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Neural Integration : Sensory Pathways and the Somatic Nervous System

An Overview of Sensory Pathways and the Somatic Nervous System

Neural pathways

      Afferent pathways

    Sensory information coming from the sensory receptors through peripheral nerves to the spinal cord and on to the brain

      Efferent pathways

    Motor commands coming from the brain and spinal cord, through peripheral nerves to effecter organs

Sensory Receptors and their Classification

Sensory receptor

      Specialized cell or cell process that monitors specific conditions

      Arriving information is a sensation

      Awareness of a sensation is a perception



      General senses



    Physical distortion

    Chemical detection

   Receptors for general senses scattered throughout the body

      Special senses

    Located in specific sense organs

    Structurally complex


Sensory receptors

      Each receptor cell monitors a specific receptive field


    A large enough stimulus changes the receptor potential, reaching generator potential



      Tonic receptors

    Always active

    Slow acting receptors

      Phasic receptors

    Provide information about the intensity and rate of change of a stimulus

    Fast acting receptors


    Reduction in sensitivity in the presence of a constant stimulus


The general senses

      Three types of nociceptor

    Provide information on pain as related to extremes of temperature

    Provide information on pain as related to extremes of mechanical damage

    Provide information on pain as related to extremes of dissolved chemicals

    Myelinated type A fibers carry fast pain

    Slower type C fibers carry slow pain


Thermoceptors and mechaniceptors

      Found in the dermis


    Sensitive to distortion of their membrane

   Tactile receptors (six types)


   Proprioceptors (three groups)




    Carotid bodies

    Aortic bodies




Neural Integration I: Sensory Pathways and the Somatic Nervous System

The Organization of Sensory Pathways

First, second, and third order neurons

      First order neurons

    Sensory neurons that deliver sensory information to the CNS

      Second order neurons

    First order neurons synapse on these in the brain or spinal cord

      Third order neurons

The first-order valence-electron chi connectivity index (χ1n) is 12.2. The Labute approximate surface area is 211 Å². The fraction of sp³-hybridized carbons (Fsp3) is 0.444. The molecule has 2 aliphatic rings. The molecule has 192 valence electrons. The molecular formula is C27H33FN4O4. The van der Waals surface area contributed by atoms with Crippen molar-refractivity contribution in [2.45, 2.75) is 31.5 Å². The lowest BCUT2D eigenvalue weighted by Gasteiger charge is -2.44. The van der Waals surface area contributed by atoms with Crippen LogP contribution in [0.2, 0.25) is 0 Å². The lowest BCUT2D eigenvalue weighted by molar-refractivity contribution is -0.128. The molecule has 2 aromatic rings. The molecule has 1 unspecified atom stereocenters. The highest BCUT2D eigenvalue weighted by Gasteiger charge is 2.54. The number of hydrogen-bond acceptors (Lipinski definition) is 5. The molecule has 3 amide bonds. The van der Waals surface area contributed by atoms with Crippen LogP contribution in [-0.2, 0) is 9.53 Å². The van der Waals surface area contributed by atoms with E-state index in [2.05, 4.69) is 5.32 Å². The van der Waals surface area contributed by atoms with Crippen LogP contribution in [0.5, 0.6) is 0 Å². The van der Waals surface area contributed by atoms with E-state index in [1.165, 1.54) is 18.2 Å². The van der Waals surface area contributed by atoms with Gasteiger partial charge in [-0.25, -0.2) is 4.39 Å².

Found in the thalamus

    Second order neurons synapse on these


Somatic sensory pathways

      Three major pathways carry sensory information

    Posterior column pathway

    Anterolateral pathway

    Spinocerebellar pathway


Posterior column pathway

      Carries fine touch, pressure and proprioceptive sensations

      Axons ascend within the fasciculus gracilis and fasciculus cuneatus

      Relay information to the thalamus via the medial lemniscus



Anterolateral pathway

      Carries poorly localized sensations of touch, pressure, pain, and temperature

      Axons decussate in the spinal cord and ascend within the anterior and lateral spinothalamic tracts

      Headed toward the ventral nuclei of the thalamus


Spinocerebellar pathway

      Includes the posterior and anterior spinocerebellar tracts

      Carries sensation to the cerebellum concerning position of muscles, tendons and joints


Visceral sensory pathways

      Carry information collected by interoceptors

      Information from cranial nerves V, VII, IX and X delivered to solitary nucleus in medulla oblongata

      Dorsal roots of spinal nerves T1 L2 carry visceral sensory information from organs between the diaphragm and pelvis

      Dorsal roots of spinal nerves S2 S4 carry sensory information below this area

The Somatic Nervous System

Somatic motor pathways

      Upper motor neuron

    Cell body lies in a CNS processing center

      Lower motor neuron

    Cell body located in a motor nucleus of the brain or spinal cord


The corticospinal pathway

      Provides voluntary skeletal muscle control

      Corticobulbar tracts terminate at cranial nerve nuclei

      Corticospinal tracts synapse on motor neurons in the anterior gray horns of the spinal cord

    Visible along medulla as pyramids



      Most of the axons decussate to enter the descending lateral corticospinal tracts

      Those that do not cross over enter the anterior corticospinal tracts

      Provide rapid direct method for controlling skeletal muscle


medial and lateral pathways

      The medial and lateral pathways

    Issue motor commands as a result of subconscious processing

      Medial pathway

    Primarily controls gross movements of the trunk and proximal limbs

    Includes the vestibulospinal tracts, tectospinal tracts and reticulospinal tracts


lateral pathways

      Lateral pathway

    Controls muscle tone and movements of the distal muscles of the upper limbs

    Rubrospinal tracts


The basal nuclei and cerebellum

      Basal nuclei adjust motor commands issued in other processing centers

      Provide background patterns of movement involved in voluntary motor movements

      Cerebellum monitors proprioceptive information, visual information and vestibular sensations


control and responses

      Levels of processing and motor control

    Spinal and cranial reflexes provide rapid, involuntary, preprogrammed responses

      Voluntary responses

    More complex

    Require more time to prepare and execute


During development

      Spinal and cranial reflexes are first to appear

      Complex reflexes develop as CNS matures and brain grows